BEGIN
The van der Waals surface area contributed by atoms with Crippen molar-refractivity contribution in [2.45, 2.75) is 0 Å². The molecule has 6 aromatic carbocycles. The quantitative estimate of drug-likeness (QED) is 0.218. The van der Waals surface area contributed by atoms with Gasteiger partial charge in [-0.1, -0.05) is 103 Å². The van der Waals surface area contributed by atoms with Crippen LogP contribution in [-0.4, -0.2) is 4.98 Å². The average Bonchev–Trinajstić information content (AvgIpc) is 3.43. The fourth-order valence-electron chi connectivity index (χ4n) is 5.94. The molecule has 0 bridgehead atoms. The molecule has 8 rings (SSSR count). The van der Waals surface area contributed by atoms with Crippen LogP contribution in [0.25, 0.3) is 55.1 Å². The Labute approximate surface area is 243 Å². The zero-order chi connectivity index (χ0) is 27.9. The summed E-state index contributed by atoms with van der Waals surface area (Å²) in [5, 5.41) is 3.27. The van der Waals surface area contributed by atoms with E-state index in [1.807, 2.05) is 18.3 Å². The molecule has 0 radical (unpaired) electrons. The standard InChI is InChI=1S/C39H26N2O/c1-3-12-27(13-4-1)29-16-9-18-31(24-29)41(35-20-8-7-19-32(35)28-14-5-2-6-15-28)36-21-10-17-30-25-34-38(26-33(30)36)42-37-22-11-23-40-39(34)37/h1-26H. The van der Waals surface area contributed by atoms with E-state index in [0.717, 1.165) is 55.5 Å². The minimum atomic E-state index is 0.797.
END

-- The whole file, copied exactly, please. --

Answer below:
The van der Waals surface area contributed by atoms with Crippen molar-refractivity contribution in [2.45, 2.75) is 0 Å². The molecule has 6 aromatic carbocycles. The quantitative estimate of drug-likeness (QED) is 0.218. The van der Waals surface area contributed by atoms with Gasteiger partial charge in [-0.1, -0.05) is 103 Å². The van der Waals surface area contributed by atoms with Crippen LogP contribution in [-0.4, -0.2) is 4.98 Å². The average Bonchev–Trinajstić information content (AvgIpc) is 3.43. The fourth-order valence-electron chi connectivity index (χ4n) is 5.94. The molecule has 0 bridgehead atoms. The molecule has 8 rings (SSSR count). The van der Waals surface area contributed by atoms with Crippen LogP contribution in [0.25, 0.3) is 55.1 Å². The Labute approximate surface area is 243 Å². The zero-order chi connectivity index (χ0) is 27.9. The summed E-state index contributed by atoms with van der Waals surface area (Å²) in [5, 5.41) is 3.27. The van der Waals surface area contributed by atoms with E-state index in [1.807, 2.05) is 18.3 Å². The molecule has 0 radical (unpaired) electrons. The standard InChI is InChI=1S/C39H26N2O/c1-3-12-27(13-4-1)29-16-9-18-31(24-29)41(35-20-8-7-19-32(35)28-14-5-2-6-15-28)36-21-10-17-30-25-34-38(26-33(30)36)42-37-22-11-23-40-39(34)37/h1-26H. The van der Waals surface area contributed by atoms with E-state index in [0.717, 1.165) is 55.5 Å². The minimum atomic E-state index is 0.797.